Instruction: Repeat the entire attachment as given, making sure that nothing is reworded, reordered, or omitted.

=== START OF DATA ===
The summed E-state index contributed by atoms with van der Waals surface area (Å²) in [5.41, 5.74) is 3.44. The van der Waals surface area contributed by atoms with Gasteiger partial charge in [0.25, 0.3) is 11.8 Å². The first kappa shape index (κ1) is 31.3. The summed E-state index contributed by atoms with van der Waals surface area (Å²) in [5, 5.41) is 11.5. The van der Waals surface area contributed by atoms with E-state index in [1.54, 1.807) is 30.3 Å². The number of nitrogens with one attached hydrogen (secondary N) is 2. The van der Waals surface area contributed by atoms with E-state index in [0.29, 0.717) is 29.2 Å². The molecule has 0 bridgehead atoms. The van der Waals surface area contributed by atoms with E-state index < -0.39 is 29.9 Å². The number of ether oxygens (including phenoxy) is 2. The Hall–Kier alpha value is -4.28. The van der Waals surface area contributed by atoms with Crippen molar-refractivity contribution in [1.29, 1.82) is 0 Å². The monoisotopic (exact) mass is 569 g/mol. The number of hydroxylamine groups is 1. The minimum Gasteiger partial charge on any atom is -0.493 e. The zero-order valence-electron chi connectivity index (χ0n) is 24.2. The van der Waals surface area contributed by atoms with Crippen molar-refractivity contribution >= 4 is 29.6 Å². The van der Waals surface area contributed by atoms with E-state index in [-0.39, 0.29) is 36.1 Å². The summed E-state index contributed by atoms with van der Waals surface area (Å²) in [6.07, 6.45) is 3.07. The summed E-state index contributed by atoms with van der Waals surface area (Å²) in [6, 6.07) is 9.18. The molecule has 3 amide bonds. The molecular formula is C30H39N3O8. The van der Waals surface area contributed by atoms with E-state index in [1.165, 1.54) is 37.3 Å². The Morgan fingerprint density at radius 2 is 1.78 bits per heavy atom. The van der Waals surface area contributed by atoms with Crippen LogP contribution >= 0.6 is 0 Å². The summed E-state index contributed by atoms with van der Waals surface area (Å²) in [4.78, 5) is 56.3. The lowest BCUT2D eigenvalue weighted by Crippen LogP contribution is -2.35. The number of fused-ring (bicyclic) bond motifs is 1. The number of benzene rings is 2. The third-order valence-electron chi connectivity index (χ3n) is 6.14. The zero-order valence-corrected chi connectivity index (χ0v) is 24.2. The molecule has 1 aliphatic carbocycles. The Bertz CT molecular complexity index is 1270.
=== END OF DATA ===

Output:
The summed E-state index contributed by atoms with van der Waals surface area (Å²) in [5.41, 5.74) is 3.44. The van der Waals surface area contributed by atoms with Gasteiger partial charge in [0.25, 0.3) is 11.8 Å². The first kappa shape index (κ1) is 31.3. The summed E-state index contributed by atoms with van der Waals surface area (Å²) in [5, 5.41) is 11.5. The van der Waals surface area contributed by atoms with E-state index in [1.54, 1.807) is 30.3 Å². The number of nitrogens with one attached hydrogen (secondary N) is 2. The van der Waals surface area contributed by atoms with E-state index in [0.29, 0.717) is 29.2 Å². The molecule has 0 bridgehead atoms. The van der Waals surface area contributed by atoms with E-state index < -0.39 is 29.9 Å². The number of ether oxygens (including phenoxy) is 2. The Hall–Kier alpha value is -4.28. The van der Waals surface area contributed by atoms with Crippen molar-refractivity contribution in [1.29, 1.82) is 0 Å². The monoisotopic (exact) mass is 569 g/mol. The number of hydroxylamine groups is 1. The minimum Gasteiger partial charge on any atom is -0.493 e. The zero-order valence-electron chi connectivity index (χ0n) is 24.2. The van der Waals surface area contributed by atoms with Crippen molar-refractivity contribution >= 4 is 29.6 Å². The van der Waals surface area contributed by atoms with E-state index in [-0.39, 0.29) is 36.1 Å². The summed E-state index contributed by atoms with van der Waals surface area (Å²) in [6.07, 6.45) is 3.07. The summed E-state index contributed by atoms with van der Waals surface area (Å²) in [6, 6.07) is 9.18. The molecule has 3 amide bonds. The molecular formula is C30H39N3O8. The van der Waals surface area contributed by atoms with E-state index in [1.165, 1.54) is 37.3 Å². The Morgan fingerprint density at radius 2 is 1.78 bits per heavy atom. The van der Waals surface area contributed by atoms with Crippen LogP contribution >= 0.6 is 0 Å². The summed E-state index contributed by atoms with van der Waals surface area (Å²) in [4.78, 5) is 56.3. The lowest BCUT2D eigenvalue weighted by Crippen LogP contribution is -2.35. The number of fused-ring (bicyclic) bond motifs is 1. The number of benzene rings is 2. The third-order valence-electron chi connectivity index (χ3n) is 6.14. The zero-order valence-corrected chi connectivity index (χ0v) is 24.2. The molecule has 1 aliphatic carbocycles. The Bertz CT molecular complexity index is 1270.